Right now, it's hard for me to connect with the little girl who absolutely loathed her name. But that's what I was. For years, I dreamed of being called the same name as whomever I hero-worshipped at that point - "Elaine" after this girl who worked at the stables I went to every week, I remember, when I was about 6 and thereafter I can't really, but it wasn't Grace. My mother and her friends despaired. How could I want such names when I was so lucky to have such a pretty and unusual name? And therein lay the problem, at least in part. It shouldn't matter that the only people you knew with your own name were old ladies, but when everyone else associated it with them, and let you know, it wasn't so much fun.
Then something changed. I have no idea how or why or when, but at some point in my teens, it stopped bothering me. Perhaps when I went to secondary school and met another Grace, two years older. I then became a bit more protective of it, and started huffing and puffing when every time I went to the doctor's surgery, I would hear the name called and assume it was me, but it was directed to a child under five, and not me.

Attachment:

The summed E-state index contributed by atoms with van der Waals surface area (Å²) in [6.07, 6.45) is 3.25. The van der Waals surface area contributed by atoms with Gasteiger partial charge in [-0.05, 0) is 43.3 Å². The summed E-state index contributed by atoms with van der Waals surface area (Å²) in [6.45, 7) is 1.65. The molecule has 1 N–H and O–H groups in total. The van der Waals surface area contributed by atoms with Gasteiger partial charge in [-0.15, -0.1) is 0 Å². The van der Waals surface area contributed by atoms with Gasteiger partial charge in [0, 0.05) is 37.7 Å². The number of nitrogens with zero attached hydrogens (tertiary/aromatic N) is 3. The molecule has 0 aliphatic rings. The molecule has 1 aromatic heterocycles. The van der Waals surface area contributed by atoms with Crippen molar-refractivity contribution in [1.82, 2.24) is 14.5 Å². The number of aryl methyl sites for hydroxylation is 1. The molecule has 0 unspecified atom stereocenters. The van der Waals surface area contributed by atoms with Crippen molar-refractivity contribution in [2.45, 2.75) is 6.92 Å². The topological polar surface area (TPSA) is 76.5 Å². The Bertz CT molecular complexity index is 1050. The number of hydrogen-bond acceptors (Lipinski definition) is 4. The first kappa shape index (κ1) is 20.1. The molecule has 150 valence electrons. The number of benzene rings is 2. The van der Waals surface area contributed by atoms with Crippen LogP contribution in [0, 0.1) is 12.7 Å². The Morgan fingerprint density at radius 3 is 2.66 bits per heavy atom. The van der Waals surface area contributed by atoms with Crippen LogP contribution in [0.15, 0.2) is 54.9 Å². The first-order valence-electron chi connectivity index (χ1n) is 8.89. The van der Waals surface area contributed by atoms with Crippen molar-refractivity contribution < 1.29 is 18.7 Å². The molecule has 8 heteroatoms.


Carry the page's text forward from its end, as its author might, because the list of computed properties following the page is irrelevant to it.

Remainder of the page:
And then I grew to love it. And I really, truly do. I think it's a genuinely lovely name. It is elegant, and short and sweet. It is feminine and strong simultaneously. Whatever that means. It's fairly rare, at least for women of my age, and so I feel that I get to truly inhabit and make it my own. And then there are amazing namesakes, like Grace Kelly and Grace Jones,* who get to be so utterly different and yet it is not surprising that each has that name.
Although I think the real transformation was when I realised that, bizarrely, my name meant the same as my mother's. Which just feels right - a continuation of her, but as my own person. I love it.
* And it would include Grace Slick if she hadn't reformed Jefferson Airplane and did that horrendous Nothing's Gonna Stop Us Now. Although if I'm named after anyone, that's her, so... better to think of her in the White Rabbit days.